The 34th annual festival focuses on cinematic adaptations and the quest for identity, including a documentary about a family-owned specialty foods store in New York.
There are few better ways to announce the gravity of a documentary’s subject matter than to lead off with a member of the U.S. Supreme Court. So when Justice Ruth Bader Ginsburg begins talking in the opening scene of one of the featured offerings of the 34th annual Philadelphia Jewish Film Festival, she immediately commands the viewer’s attention.
The grave topic at hand? Fish.
This isn’t just any old piscatorial discourse, however. Ginsburg is onscreen to extol the virtues of Russ & Daughters, which has been offering smoked fish and more on the Lower East Side for a century. The Sturgeon Queens, the utterly charming result of Julie Cohen’s determination to document the fourth-generation family business’ survival and reinvention, is the second act of this year’s film festival, which kicks off on Nov. 1 for a 15-day run.
According to Olivia Antsis, the director of the festival, The Sturgeon Queens fits into both of the festival’s main themes: cinematic adaptations and the quest for identity. She notes that out of the festival’s 16 feature films and seven shorts, at least seven of them, including The Sturgeon Queens, are based on books.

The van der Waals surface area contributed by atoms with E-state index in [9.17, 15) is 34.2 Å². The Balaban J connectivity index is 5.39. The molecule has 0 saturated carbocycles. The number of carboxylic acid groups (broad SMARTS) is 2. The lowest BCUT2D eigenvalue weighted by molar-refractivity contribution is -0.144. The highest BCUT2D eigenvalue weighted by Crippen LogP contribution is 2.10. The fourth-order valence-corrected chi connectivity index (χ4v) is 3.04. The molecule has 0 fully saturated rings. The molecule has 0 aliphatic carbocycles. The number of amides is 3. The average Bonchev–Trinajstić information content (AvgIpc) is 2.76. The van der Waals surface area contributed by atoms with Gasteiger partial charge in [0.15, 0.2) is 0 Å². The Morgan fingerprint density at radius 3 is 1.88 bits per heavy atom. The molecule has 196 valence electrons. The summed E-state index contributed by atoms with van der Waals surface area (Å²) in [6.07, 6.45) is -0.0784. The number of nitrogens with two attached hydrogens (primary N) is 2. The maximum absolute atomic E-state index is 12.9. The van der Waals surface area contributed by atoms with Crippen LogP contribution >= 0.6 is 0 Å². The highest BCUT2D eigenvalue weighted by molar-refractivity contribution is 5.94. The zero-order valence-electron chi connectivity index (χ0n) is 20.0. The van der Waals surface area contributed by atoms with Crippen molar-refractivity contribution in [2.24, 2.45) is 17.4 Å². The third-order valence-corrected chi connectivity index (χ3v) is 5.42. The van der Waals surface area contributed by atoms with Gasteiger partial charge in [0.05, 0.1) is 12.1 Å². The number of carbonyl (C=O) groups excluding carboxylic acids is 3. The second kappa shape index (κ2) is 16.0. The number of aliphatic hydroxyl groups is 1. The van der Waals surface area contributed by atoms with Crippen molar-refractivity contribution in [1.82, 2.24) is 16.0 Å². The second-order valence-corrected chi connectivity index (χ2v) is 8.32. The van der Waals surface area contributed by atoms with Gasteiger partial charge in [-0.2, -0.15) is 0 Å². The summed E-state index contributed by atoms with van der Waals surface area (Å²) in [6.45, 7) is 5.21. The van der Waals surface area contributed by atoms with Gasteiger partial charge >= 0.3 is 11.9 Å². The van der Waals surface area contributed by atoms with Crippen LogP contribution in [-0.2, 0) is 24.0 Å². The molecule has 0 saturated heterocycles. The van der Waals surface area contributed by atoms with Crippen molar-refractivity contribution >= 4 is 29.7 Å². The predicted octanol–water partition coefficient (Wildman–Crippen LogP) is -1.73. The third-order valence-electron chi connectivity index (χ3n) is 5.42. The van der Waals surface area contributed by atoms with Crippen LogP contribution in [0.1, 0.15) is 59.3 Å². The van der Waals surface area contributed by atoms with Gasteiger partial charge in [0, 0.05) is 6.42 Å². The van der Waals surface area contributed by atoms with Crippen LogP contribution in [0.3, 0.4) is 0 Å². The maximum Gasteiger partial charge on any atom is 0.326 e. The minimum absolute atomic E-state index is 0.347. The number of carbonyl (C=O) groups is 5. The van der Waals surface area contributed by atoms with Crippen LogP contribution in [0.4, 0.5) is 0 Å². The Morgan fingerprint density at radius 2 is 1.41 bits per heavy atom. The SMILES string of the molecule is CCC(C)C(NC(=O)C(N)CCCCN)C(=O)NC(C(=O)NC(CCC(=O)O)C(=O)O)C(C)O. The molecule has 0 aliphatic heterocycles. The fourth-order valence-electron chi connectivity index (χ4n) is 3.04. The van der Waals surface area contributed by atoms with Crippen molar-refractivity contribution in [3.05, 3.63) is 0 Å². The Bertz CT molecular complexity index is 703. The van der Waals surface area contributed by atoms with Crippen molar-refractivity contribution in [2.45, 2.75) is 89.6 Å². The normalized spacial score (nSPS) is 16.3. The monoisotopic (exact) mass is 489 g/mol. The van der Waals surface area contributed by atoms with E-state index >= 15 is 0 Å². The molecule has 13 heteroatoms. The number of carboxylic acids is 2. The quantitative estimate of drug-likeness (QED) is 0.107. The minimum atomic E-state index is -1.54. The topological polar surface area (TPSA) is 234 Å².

Other notable entries chosen by the festival’s selection committee include Etgar Keret: What Animal Are You?, a documentary of the Israeli author’s tour of New York City; Run Boy Run, a harrowing historical dramatization of a then 8-year-old Yoram Widman’s struggle to stay alive and hold onto his Jewish identity during the Holocaust; and The Zig Zag Kid, a coming-of-age detective film drawn from the David Grossman novel of the same name.
The Sturgeon Queens is based in part on the book, Russ & Daughters: Reflections and Recipes From the House That Herring Built, written by Mark Russ Federman. Known around East Houston Street as Mr. Russ, the schmoozer emeritus of the perpetually busy shop, Federman is the grandson of Russian immigrant Joel Russ, who traded in his herring pushcart for a storefront in 1914. Federman, who gave up a career in law to run the family business from 1978 to 2009 — at which time he turned it over to his daughter and nephew — says that writing the book and being involved in the documentary actually helped with his transition.
“When you do something for three decades, you become it and it becomes you,” he said, before using a decidedly mixed analogy to explain further. “You can’t stop cold turkey, or you’ll get the bends. I couldn’t stop being Mr. Russ, and on the other hand, I couldn’t stick around the store anymore — there were too many Russes — so I decided to write a book.”